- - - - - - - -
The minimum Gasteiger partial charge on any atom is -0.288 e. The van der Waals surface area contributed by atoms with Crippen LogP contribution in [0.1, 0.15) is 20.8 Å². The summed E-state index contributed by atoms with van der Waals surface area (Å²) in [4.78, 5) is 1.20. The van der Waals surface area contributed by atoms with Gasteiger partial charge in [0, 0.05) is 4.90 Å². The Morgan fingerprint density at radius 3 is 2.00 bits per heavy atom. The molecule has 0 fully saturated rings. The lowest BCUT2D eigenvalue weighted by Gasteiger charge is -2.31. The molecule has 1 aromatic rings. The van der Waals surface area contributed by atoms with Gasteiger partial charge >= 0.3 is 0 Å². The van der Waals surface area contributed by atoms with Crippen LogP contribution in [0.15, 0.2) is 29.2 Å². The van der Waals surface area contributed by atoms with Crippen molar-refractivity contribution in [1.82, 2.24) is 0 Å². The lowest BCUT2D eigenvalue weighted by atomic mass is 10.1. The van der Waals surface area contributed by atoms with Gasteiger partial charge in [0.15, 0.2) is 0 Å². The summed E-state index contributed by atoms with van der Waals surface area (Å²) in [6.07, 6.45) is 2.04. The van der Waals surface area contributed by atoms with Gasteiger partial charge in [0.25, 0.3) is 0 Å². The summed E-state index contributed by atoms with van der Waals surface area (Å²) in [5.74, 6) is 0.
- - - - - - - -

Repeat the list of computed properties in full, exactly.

The minimum Gasteiger partial charge on any atom is -0.288 e. The van der Waals surface area contributed by atoms with Crippen LogP contribution in [0.1, 0.15) is 20.8 Å². The summed E-state index contributed by atoms with van der Waals surface area (Å²) in [4.78, 5) is 1.20. The van der Waals surface area contributed by atoms with Gasteiger partial charge in [0, 0.05) is 4.90 Å². The Morgan fingerprint density at radius 3 is 2.00 bits per heavy atom. The molecule has 0 fully saturated rings. The lowest BCUT2D eigenvalue weighted by Gasteiger charge is -2.31. The molecule has 1 aromatic rings. The van der Waals surface area contributed by atoms with Gasteiger partial charge >= 0.3 is 0 Å². The van der Waals surface area contributed by atoms with Crippen LogP contribution in [0.15, 0.2) is 29.2 Å². The van der Waals surface area contributed by atoms with Crippen molar-refractivity contribution in [1.82, 2.24) is 0 Å². The lowest BCUT2D eigenvalue weighted by atomic mass is 10.1. The van der Waals surface area contributed by atoms with Gasteiger partial charge in [0.15, 0.2) is 0 Å². The summed E-state index contributed by atoms with van der Waals surface area (Å²) in [6.07, 6.45) is 2.04. The van der Waals surface area contributed by atoms with Gasteiger partial charge in [0.25, 0.3) is 0 Å². The summed E-state index contributed by atoms with van der Waals surface area (Å²) in [5.74, 6) is 0.